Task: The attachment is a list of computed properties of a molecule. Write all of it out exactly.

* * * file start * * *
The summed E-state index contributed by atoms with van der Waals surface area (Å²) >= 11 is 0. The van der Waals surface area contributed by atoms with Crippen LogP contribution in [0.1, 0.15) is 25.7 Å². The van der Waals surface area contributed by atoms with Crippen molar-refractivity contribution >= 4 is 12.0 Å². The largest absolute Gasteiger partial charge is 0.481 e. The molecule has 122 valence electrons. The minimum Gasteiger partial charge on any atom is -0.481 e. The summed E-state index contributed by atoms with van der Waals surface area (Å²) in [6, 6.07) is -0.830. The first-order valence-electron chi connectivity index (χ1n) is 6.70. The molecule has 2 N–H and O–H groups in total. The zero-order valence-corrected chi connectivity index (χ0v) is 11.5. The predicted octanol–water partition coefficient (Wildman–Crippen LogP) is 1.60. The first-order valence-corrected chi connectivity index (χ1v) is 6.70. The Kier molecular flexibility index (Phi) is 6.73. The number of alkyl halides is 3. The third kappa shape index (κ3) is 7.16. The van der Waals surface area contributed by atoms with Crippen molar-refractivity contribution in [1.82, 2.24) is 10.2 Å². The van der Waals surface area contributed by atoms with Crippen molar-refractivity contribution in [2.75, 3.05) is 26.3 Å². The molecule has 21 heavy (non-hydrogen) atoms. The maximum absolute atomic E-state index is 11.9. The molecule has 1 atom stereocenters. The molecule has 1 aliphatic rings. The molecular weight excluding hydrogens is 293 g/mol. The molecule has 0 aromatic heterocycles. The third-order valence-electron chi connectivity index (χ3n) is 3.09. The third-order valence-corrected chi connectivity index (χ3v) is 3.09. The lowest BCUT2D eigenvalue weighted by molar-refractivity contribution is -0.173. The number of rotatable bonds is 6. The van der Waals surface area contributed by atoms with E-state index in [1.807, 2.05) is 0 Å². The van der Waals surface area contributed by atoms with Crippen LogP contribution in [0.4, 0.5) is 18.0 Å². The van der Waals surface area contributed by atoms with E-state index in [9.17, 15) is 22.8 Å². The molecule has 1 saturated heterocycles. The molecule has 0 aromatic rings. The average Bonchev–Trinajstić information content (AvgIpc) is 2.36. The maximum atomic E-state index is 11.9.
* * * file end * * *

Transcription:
The summed E-state index contributed by atoms with van der Waals surface area (Å²) >= 11 is 0. The van der Waals surface area contributed by atoms with Crippen LogP contribution in [0.1, 0.15) is 25.7 Å². The van der Waals surface area contributed by atoms with Crippen molar-refractivity contribution >= 4 is 12.0 Å². The largest absolute Gasteiger partial charge is 0.481 e. The molecule has 122 valence electrons. The minimum Gasteiger partial charge on any atom is -0.481 e. The summed E-state index contributed by atoms with van der Waals surface area (Å²) in [6, 6.07) is -0.830. The first-order valence-electron chi connectivity index (χ1n) is 6.70. The molecule has 2 N–H and O–H groups in total. The zero-order valence-corrected chi connectivity index (χ0v) is 11.5. The predicted octanol–water partition coefficient (Wildman–Crippen LogP) is 1.60. The first-order valence-corrected chi connectivity index (χ1v) is 6.70. The Kier molecular flexibility index (Phi) is 6.73. The number of alkyl halides is 3. The third kappa shape index (κ3) is 7.16. The van der Waals surface area contributed by atoms with Crippen molar-refractivity contribution in [1.82, 2.24) is 10.2 Å². The van der Waals surface area contributed by atoms with Crippen molar-refractivity contribution in [2.75, 3.05) is 26.3 Å². The molecule has 21 heavy (non-hydrogen) atoms. The maximum absolute atomic E-state index is 11.9. The molecule has 1 atom stereocenters. The molecule has 1 aliphatic rings. The molecular weight excluding hydrogens is 293 g/mol. The molecule has 0 aromatic heterocycles. The third-order valence-electron chi connectivity index (χ3n) is 3.09. The third-order valence-corrected chi connectivity index (χ3v) is 3.09. The lowest BCUT2D eigenvalue weighted by molar-refractivity contribution is -0.173. The number of rotatable bonds is 6. The van der Waals surface area contributed by atoms with E-state index in [1.807, 2.05) is 0 Å². The van der Waals surface area contributed by atoms with Crippen LogP contribution in [0.4, 0.5) is 18.0 Å². The van der Waals surface area contributed by atoms with E-state index in [9.17, 15) is 22.8 Å². The molecule has 1 saturated heterocycles. The molecule has 0 aromatic rings. The average Bonchev–Trinajstić information content (AvgIpc) is 2.36. The maximum atomic E-state index is 11.9.